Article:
About this episode
In this episode Ramesh Dontha, managing partner of Digital Transformation Pro and the voice behind the Agile Entrepreneur Podcast shares how to scale your startup in as little as 60 minutes a day for 30 days or less. Insights he shares include:
- Why an agile mindset is essential for entrepreneurs and startups
- How you can develop an agile mindset
- How to overcome the challenges in developing an agile mindset
- What the process of startup growth looks like for an agile entrepreneur
- How agile mindsets help with hastening your learning
- How to track progress in developing an agile mindset in light of your business objectives
- How Ramesh has applied an agile mindset to his podcast and book launch.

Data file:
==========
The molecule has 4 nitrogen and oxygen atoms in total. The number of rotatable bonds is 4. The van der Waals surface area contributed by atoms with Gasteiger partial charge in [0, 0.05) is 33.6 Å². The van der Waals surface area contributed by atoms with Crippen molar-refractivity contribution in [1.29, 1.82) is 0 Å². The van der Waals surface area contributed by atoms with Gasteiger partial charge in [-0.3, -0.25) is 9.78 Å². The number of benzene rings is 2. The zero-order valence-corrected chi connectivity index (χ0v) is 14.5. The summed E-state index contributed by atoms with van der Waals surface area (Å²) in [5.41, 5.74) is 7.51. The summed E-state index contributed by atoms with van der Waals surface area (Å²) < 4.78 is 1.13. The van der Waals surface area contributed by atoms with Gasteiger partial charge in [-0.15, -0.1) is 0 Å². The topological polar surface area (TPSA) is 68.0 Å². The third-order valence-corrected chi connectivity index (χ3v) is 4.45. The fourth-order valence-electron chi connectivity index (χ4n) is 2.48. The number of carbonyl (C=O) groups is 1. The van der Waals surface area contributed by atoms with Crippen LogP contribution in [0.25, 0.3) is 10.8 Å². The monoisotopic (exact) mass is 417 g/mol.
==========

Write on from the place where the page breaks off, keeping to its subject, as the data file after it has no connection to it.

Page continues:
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Why is it important to understand the agile mindset?
The agile mindset is a mindset of change, adaptability, and especially learning.
It is something that Sonya Keenan touched on when she discussed the best ways to use growth marketing with a simple framework, as did Andrea Fryrear who talked about how to use agile marketing principles to boost business growth.
Agile, which came from the software development world, has benefited everyone. It introduced the concept of an agile mindset—a learning mindset—compared to a fixed mindset which is closed to change and unable to evolve.
An agile mindset can be applied to just about every aspect of your life. It can help you to overcome obstacles and not freeze when they occur.
If you can take on an agile mindset, at work and in your everyday life, you will achieve success even in the face of change—or maybe because of change.
Why do entrepreneurs need an agile mindset?
According to the statistics, in the US alone, 62% of adults believe entrepreneurship is a good career. However, only 15% actually launch a business.
So why is there a huge gap?